Yoga Improves Quality of Life and Physiological Changes Associated With Radiotherapy in Breast Cancer Patients

Results from a randomised, controlled trial of yoga in breast cancer patients undergoing radiotherapy

For patients with breast cancer undergoing radiotherapy, yoga offers unique benefits beyond fighting fatigue, according to research from The University of Texas MD Anderson Cancer Center.

The preliminary findings were first reported in 2011 by Lorenzo Cohen, PhD, professor and director of the Integrative Medicine Program at MD Anderson, and are now published in the Journal of Clinical Oncology. This research is part of an ongoing effort to scientifically validate mind-body interventions in cancer patients and was conducted in collaboration with India's largest yoga research institution, Swami Vivekananda Yoga Anusandhana Samsthana in Bangalore, India.

Researchers found that while simple stretching exercises counteracted fatigue, patients who participated in yoga exercises that incorporated controlled breathing, meditation and relaxation techniques into their treatment plan experienced improved ability to engage in their daily activities, better general health and better regulation of stress hormone cortisol. Patients in the yoga group were also better equipped to find meaning in the illness experience, which declined over time for the patients in the other two groups.

The study also assessed, for the first time, yoga benefits in cancer patients by comparing their experience with patients in an active control group who integrated simple, generic stretching exercises into their lives.

"Combining mind and body practices that are part of yoga clearly have tremendous potential to help patients manage the psychosocial and physical difficulties associated with treatment and life after cancer, beyond the benefits of simple stretching," said Cohen.

An effort to scientifically validate mind-body interventions in cancer patients

To conduct the study, 191 patients with breast cancer (stage 0 to III) were randomised to one of three groups: yoga; simple stretching; or no instruction in yoga or stretching. Participants in the yoga and stretching groups attended sessions specifically tailored to breast cancer patients for one-hour, three days a week throughout their six weeks of radiotherapy.

Participants were asked to report on their quality of life, including levels of fatigue and depression, their daily functioning and a measure assessing ability to find meaning in the illness experience. Saliva samples were collected and electrocardiogram tests were administered at baseline, end of treatment, and at one, three and six months post-treatment.

Patients who practiced yoga had the steepest decline in their cortisol levels across the day, indicating that yoga had the ability to help regulate this stress hormone. This is particularly important because higher stress hormone levels throughout the day, known as a blunted circadian cortisol rhythm, have been linked to worse outcomes in breast cancer.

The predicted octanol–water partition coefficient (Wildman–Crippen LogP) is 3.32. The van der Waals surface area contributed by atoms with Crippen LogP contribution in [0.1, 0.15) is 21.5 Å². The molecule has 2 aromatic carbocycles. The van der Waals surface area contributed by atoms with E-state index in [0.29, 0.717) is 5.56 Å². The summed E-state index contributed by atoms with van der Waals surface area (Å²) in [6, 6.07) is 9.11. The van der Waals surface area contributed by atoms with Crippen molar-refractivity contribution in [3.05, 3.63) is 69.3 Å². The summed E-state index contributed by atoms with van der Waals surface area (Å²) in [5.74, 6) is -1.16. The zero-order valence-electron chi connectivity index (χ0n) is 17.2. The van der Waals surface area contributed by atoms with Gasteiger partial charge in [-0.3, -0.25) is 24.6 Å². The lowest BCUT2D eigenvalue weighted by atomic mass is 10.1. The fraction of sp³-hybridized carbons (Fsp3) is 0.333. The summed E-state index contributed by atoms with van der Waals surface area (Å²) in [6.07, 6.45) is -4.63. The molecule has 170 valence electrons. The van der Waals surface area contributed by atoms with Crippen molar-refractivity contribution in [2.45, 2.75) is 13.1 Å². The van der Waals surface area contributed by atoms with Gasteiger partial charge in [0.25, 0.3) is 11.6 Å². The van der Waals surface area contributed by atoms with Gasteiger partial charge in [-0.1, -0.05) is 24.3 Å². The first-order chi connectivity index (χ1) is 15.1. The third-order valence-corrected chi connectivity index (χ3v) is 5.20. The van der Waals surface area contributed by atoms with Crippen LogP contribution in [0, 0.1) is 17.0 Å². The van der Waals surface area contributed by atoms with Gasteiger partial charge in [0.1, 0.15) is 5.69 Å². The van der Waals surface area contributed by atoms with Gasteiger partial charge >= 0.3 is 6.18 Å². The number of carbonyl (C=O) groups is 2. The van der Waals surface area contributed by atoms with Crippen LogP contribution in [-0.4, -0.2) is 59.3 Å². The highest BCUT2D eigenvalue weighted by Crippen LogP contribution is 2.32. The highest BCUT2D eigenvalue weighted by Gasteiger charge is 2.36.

Additionally, after completing radiotherapy, only the patients in the yoga and stretching groups reported a reduction in fatigue. At one, three and six months after radiation therapy, patients who practiced yoga during the treatment period reported greater benefits to physical functioning and general health. They were more likely to find life meaning from their cancer experience than the other groups.

According to Cohen, research shows that developing a yoga practice also helps patients after completing cancer treatment.

"The transition from active therapy back to everyday life can be very stressful as patients no longer receive the same level of medical care and attention. Teaching patients a mind-body technique like yoga as a coping skill can make the transition less difficult."

Through a grant from the National Cancer Institute (USA), Cohen and his team are now conducting a phase III clinical trial in patients with breast cancer to further determine the mechanisms of yoga that lead to improvement in physical functioning, quality of life and biological outcomes during and after radiotherapy. A secondary aim of the trial, but one of great importance, stressed Cohen, is assessing cost efficiency analysis for the hospital, health care usage costs in general and examining work productivity of patients.

MD Anderson recognises the growing body of research indicating that relaxation-based interventions can contribute to the well-being of people with cancer. Through the Integrative Medicine Program, complementary therapies, such as yoga, are offered at MD Anderson's Integrative Medicine Center, and are used in concert with mainstream care to manage symptoms, relieve stress, enhance quality of life and improve outcomes for patients and their caregivers.

Reference

Chandwani KD, Perkins G, Ramarao Negendra H, et al. Randomized, Controlled Trial of Yoga in Women With Breast Cancer Undergoing Radiotherapy. JCO 2014; Published online before print March 3. doi: 10.1200/JCO.2012.48.2752.